- Protect your skin with clothes especially during hot and humid months. Use long sleeves, pants, and wide-brimmed hats to block UV rays from your skin.
- Moisturize daily. Moisturizers hold water in your skin barrier. Most are water-based and contain ingredients such as glycerin and lactic acid that pull water into the skin, helping to keep it smooth and elastic. For best absorption, put your moisturizer on while skin is still damp. Ask your dermatologist if you’re not sure what types of creams or lotions you should use.
- Be gentle. Tugging and pulling at your skin can disrupt the skin barrier. You should: Avoid long, hot baths or showers, Pat your skin dry with a towel, Use gentle soaps or cleansers, Shave carefully (cuts or scratches can lead to infection or irritation), and Don’t scratch aggressively.
- Eat healthy. Research shows that a good, healthy diet with whole foodsand healthy fats can keep your skin looking best. Diets rich in fish oil, antioxidants, or fish oil supplements can help with skin elasticity and keep it looking younger. Drink plenty of water to keep your skin hydrated. Good-for-your-skin foods include:
- Carrots, apricots, and other yellow and orange fruits and vegetables
- Green leafy vegetables like spinach and kale
- Beans, peas, and lentils
- Salmon, mackerel, and other fatty fish
- Don’t smoke. Smoking can age your skin and cause wrinkles. It narrows the bloodvessels on the skin, restricting blood flow. This cuts down oxygen supply and dries skin. Smoking also affects the collagen and elastin levels in your skin. These protein cells provide elasticity to the skin. And smoking increases your risk for skin cancer. If you’re not sure how to quit smoking, ask your doctor.
- Manage stress. It can throw your hormones out of whack and trigger skin problems like acne flare-ups.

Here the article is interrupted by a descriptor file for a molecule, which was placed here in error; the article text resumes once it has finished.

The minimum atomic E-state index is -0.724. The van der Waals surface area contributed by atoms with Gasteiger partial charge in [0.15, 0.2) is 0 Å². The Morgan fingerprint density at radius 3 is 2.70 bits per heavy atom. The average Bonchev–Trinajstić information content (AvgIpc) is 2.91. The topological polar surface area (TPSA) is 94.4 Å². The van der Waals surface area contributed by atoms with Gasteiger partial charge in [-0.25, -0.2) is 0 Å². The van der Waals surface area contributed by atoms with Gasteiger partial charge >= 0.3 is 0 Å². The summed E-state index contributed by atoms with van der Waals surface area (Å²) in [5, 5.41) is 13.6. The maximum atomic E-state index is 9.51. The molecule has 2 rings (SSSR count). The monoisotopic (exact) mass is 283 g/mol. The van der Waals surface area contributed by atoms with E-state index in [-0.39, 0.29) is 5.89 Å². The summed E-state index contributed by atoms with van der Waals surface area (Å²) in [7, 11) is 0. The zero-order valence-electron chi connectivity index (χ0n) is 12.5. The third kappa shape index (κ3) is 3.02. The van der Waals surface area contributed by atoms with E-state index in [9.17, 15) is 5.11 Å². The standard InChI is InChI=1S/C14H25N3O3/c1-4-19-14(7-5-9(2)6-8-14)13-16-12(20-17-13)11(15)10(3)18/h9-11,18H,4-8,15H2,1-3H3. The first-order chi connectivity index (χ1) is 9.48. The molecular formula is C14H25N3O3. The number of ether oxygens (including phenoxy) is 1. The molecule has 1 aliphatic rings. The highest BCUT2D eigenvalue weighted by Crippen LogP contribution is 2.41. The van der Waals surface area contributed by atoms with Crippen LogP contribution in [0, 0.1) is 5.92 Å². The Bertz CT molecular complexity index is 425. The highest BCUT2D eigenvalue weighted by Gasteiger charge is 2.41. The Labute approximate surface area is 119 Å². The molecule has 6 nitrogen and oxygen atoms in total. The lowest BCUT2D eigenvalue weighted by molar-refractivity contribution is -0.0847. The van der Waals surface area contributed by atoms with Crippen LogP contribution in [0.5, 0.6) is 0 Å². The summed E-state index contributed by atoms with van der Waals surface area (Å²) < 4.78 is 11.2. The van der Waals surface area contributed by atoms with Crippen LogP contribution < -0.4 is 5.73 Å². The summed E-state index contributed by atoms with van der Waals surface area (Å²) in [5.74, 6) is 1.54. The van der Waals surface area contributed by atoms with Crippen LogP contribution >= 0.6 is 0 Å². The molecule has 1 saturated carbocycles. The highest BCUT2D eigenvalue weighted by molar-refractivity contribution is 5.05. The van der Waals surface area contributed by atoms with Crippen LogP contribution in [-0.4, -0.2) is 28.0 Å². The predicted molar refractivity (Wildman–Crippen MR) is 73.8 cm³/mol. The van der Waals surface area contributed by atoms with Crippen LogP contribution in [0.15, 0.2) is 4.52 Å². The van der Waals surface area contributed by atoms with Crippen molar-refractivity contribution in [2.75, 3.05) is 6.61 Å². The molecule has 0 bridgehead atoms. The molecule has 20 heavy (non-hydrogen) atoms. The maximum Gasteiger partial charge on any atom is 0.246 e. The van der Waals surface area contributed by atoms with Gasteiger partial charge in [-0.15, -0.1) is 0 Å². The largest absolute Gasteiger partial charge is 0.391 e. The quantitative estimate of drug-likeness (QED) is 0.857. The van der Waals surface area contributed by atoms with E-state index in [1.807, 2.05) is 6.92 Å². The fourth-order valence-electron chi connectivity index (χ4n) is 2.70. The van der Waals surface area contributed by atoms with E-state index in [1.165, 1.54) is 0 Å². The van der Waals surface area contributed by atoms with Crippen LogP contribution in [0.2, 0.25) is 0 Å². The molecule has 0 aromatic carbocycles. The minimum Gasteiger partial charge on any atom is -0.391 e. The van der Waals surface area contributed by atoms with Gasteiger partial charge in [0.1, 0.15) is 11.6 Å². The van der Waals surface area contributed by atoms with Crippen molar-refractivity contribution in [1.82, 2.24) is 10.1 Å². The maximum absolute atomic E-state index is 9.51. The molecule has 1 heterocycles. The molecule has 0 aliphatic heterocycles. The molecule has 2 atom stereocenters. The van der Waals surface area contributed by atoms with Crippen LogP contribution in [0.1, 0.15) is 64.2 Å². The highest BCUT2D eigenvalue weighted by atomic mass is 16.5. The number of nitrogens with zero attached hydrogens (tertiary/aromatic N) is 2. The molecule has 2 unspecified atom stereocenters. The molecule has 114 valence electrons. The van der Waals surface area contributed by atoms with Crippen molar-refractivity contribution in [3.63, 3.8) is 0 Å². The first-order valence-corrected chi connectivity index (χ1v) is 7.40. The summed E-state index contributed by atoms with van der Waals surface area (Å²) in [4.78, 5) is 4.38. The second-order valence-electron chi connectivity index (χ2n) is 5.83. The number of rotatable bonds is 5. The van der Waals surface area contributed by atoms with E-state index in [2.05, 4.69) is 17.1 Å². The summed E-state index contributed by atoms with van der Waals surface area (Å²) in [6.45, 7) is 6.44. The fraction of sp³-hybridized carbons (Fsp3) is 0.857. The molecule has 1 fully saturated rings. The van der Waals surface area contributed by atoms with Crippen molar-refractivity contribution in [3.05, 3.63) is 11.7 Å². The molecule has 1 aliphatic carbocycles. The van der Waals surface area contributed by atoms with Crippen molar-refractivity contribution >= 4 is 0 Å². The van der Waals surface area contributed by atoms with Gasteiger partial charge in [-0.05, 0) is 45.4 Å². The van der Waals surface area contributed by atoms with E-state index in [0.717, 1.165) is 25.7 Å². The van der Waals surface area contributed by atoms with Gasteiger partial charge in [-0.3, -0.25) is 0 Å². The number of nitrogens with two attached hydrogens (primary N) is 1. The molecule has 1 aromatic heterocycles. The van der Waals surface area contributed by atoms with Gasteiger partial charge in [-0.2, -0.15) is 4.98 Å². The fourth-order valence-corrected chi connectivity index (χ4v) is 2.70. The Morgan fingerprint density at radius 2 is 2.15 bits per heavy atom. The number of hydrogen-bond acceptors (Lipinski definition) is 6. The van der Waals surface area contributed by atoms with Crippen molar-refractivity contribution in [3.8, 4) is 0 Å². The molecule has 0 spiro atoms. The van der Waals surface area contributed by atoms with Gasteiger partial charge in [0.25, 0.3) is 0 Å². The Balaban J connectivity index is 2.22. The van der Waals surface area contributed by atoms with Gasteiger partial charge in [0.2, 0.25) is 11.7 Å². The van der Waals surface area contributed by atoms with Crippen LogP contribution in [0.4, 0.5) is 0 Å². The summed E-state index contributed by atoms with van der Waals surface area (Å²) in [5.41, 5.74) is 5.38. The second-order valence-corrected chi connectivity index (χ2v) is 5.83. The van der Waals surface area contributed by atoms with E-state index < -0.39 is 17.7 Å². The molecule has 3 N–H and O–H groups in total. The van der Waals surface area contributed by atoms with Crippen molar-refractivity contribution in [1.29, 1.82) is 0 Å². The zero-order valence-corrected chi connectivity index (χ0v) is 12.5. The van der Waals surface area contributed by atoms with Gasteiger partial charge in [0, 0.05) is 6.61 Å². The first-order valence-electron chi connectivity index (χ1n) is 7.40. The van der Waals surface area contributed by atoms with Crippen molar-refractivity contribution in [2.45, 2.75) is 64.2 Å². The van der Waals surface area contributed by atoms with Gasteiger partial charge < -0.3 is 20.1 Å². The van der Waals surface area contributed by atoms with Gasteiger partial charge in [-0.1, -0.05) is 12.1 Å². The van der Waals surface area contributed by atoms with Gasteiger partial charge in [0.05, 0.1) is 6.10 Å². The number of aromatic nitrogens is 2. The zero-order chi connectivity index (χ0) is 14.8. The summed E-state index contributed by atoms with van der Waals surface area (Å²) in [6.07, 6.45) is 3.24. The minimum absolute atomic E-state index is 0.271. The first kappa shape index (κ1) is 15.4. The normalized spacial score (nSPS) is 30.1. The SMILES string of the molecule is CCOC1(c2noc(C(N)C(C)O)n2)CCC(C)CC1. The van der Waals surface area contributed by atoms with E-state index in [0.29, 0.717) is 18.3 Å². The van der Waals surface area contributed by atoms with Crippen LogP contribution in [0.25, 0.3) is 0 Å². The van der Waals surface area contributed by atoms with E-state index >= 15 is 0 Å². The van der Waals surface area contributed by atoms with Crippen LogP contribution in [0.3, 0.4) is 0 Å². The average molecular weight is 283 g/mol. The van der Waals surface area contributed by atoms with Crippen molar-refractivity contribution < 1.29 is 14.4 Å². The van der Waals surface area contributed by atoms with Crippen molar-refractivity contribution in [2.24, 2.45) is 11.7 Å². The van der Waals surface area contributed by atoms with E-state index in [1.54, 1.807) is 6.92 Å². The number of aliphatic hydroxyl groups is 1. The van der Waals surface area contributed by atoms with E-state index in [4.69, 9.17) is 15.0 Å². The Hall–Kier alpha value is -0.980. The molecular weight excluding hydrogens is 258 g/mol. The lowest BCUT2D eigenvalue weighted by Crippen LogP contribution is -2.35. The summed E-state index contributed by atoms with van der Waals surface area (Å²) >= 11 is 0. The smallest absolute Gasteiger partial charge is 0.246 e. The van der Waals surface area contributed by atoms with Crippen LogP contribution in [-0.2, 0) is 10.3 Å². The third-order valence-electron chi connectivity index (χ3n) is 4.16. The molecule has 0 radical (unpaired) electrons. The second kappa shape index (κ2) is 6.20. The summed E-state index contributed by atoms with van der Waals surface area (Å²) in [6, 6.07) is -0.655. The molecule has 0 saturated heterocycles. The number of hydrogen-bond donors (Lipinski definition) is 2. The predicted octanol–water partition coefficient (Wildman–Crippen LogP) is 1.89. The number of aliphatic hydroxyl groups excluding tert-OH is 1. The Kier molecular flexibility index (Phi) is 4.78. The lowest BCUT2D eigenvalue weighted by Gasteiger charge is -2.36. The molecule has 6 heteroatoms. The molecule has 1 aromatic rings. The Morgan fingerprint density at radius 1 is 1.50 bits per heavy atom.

- Try moisturizers containing hyaluronic acid, petrolatum, or glycerin
Dry skin is a common problem, and moisturizers are the often-recommended solution. An occlusive moisturizer aids the skin barrier by reducing the amount of water loss from your skin. These products leave a thin film on your skin that helps prevent moisture loss. One of the most frequently recommended occlusive moisturizers is petrolatum, which experts say can block as much as 99% of water loss from your skin. Like occlusive moisturizers, humectants can also improve barrier function. Humectants work by drawing water — either from the environment or from inside your body — and binding it into the skin barrier. Researchers recommend products that contain hyaluronic acid, glycerin, honey, and urea. Not all skin care ingredients work for everyone. That’s why you may want to try a few different products to determine which one works best for keeping your skin healthy, protected, and well moisturized.
The outermost layer of your skin, known as your skin barrier, defends your body against environmental threats while simultaneously protecting your body’s critical water balance. Symptoms such as dryness, itching, and inflammation can alert you to a disturbance in this important barrier. You can help repair your skin’s barrier by: simplifying your skin care regimen, using products with a suitable pH, using a moisturizer that contains ceramides or a humectant like hyaluronic acid, Moisturizers with petrolatum can also help your skin barrier seal in moisture. Your skin barrier is your body’s frontline defence against everything the environment can throw at you. Keeping it healthy is much more than a cosmetic concern.